Here at the University of Massachusetts, I am a student in the Isenberg School of Management majoring in Operation and Information Management. The major focuses on the processes and planning when it comes to running a business. This may include supply chain management, which is what I was most interested in. I decided to search for an internship within the supply chain management industry.
What company did you intern for?
This summer I interned at Pratt & Whitney which is mainly located in East Hartford, Connecticut, but I worked at a smaller location in Middletown, Connecticut. Pratt & Whitney is an aerospace manufacturer that is primarily responsible for jet engines. If you are a frequent flyer, chances are you have flown in a plane that used Pratt & Whitney engines. They manufacture these engines for commercial and military use, so getting exposure to both sides of the aerospace industry was very rewarding.
I was specifically in the Mechanical Systems, Externals, and Nacelles (MSEN) department where I was apart of the Small Machined Parts group. This group is in charge of purchasing for any part that was under 16 inches in diameter. With about 15 people, Small Machined Parts alone is in charge of over 6,000 parts with over 50 suppliers all over the world, while spending over $500 million annually.
What did you do?
Going into the role I didn’t quite understand how complicated and important supply chain management was, especially for parts so small in comparison to the gigantic jet engines Pratt & Whitney is responsible to make. During my time there, my manager wanted me to have a good understanding of the company’s supply chain process within the MSEN department, and gave me various tasks that covered delivery assurance and account management. What this meant was that I had to help coworkers when it came to purchasing all of our parts. Since there are so many parts, there are constantly problems when it comes to delivery, organization, and scheduling. In order to alleviate this, we would have to communicate with suppliers or figure out ways to successfully get our parts. Whether it was going into the online software and extracting/analyzing data, or calling suppliers trying to figure out what was wrong with some manufactured parts, I acted as a liaison for any issue that my coworkers had.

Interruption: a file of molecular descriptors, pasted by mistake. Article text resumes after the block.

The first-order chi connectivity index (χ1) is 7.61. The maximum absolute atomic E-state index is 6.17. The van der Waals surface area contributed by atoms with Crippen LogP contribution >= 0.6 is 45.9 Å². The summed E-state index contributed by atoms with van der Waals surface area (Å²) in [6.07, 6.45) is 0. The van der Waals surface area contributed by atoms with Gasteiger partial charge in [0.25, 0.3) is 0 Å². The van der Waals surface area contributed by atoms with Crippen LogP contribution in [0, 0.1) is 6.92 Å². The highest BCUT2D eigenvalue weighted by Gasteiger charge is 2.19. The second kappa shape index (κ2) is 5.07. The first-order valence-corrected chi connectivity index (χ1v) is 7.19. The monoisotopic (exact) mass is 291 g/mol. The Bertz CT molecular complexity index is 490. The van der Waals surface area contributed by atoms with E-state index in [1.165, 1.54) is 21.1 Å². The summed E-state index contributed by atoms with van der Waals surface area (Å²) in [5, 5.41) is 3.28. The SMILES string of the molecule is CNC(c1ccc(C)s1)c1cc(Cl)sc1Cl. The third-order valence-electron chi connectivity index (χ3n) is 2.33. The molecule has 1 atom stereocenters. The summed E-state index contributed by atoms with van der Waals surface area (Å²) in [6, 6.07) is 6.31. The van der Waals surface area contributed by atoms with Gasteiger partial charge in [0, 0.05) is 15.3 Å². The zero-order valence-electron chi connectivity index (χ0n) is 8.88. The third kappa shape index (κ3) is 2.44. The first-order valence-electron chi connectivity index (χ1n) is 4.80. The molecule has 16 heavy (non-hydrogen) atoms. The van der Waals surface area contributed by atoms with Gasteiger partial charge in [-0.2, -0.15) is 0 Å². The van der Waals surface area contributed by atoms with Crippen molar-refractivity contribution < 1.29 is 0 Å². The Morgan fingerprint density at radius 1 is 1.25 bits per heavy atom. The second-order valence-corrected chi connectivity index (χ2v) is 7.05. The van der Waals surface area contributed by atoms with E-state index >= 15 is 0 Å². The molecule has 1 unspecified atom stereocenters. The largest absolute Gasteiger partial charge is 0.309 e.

What did you learn?
Throughout my 14 weeks at Pratt & Whitney, I learned a lot about the aerospace industry and much more about supply chain management. I was grateful to be placed into the MSEN department because there were so many parts, so I was fully immersed in the supply chain process. One of the most surprising things I learned was just how valuable and important continuous improvement is when it comes to supply chain management. Some parts were worth hundreds of thousands of dollars while others were worth pennies. Regardless, the supply chain is essential when it comes to being financially efficient. In addition to this, I also learned a lot about being part of a large corporation. This was my first internship experience and I expected to do stereotypical “intern work” like making copies and filing papers but I did nothing of that sort. In addition, I had many opportunities to network and meet a lot of interesting individuals.
How did you get your internship?
I got this internship through IsenbergWorks which is the school of management’s career search platform. Isenberg in general has a program that helps students find internships and jobs after graduation. There are many companies that visit UMass Amherst and do recruiting on campus, and Pratt & Whitney was one of them. After applying online, I had an interview on campus and was later offered the position. UMass Amherst in general is really good when it comes to encouraging and helping students with their career paths. No matter the major you are in, there is a ton of help and advising you can go to in order to find an internship.
Overall, I will share a bit of advice that I was told to me on my first day at Pratt & Whitney. An internship is a long, two-way interview. Yes, the company wants to see if you are a good fit and you are capable to be a valuable asset to them, but at the same time, it’s important that you test the waters and see if the company is a good fit for you.